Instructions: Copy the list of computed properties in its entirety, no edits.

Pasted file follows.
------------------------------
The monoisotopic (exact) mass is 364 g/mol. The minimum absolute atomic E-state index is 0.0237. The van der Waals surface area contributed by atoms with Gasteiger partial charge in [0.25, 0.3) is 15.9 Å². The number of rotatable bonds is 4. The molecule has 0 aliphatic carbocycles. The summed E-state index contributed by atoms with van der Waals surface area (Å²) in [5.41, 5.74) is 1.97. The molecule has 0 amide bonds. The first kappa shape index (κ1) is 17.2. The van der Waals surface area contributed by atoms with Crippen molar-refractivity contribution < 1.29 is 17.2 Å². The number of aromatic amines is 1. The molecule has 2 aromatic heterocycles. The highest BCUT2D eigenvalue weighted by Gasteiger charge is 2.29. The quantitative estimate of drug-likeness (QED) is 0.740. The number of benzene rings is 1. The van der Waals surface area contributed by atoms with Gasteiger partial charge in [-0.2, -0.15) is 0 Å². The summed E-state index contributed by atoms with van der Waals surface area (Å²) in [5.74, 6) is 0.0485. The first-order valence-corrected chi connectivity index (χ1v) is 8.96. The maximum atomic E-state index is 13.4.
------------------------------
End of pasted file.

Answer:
The monoisotopic (exact) mass is 364 g/mol. The minimum absolute atomic E-state index is 0.0237. The van der Waals surface area contributed by atoms with Gasteiger partial charge in [0.25, 0.3) is 15.9 Å². The number of rotatable bonds is 4. The molecule has 0 aliphatic carbocycles. The summed E-state index contributed by atoms with van der Waals surface area (Å²) in [5.41, 5.74) is 1.97. The molecule has 0 amide bonds. The first kappa shape index (κ1) is 17.2. The van der Waals surface area contributed by atoms with Crippen molar-refractivity contribution < 1.29 is 17.2 Å². The number of aromatic amines is 1. The molecule has 2 aromatic heterocycles. The highest BCUT2D eigenvalue weighted by Gasteiger charge is 2.29. The quantitative estimate of drug-likeness (QED) is 0.740. The number of benzene rings is 1. The van der Waals surface area contributed by atoms with Gasteiger partial charge in [-0.2, -0.15) is 0 Å². The summed E-state index contributed by atoms with van der Waals surface area (Å²) in [5.74, 6) is 0.0485. The first-order valence-corrected chi connectivity index (χ1v) is 8.96. The maximum atomic E-state index is 13.4.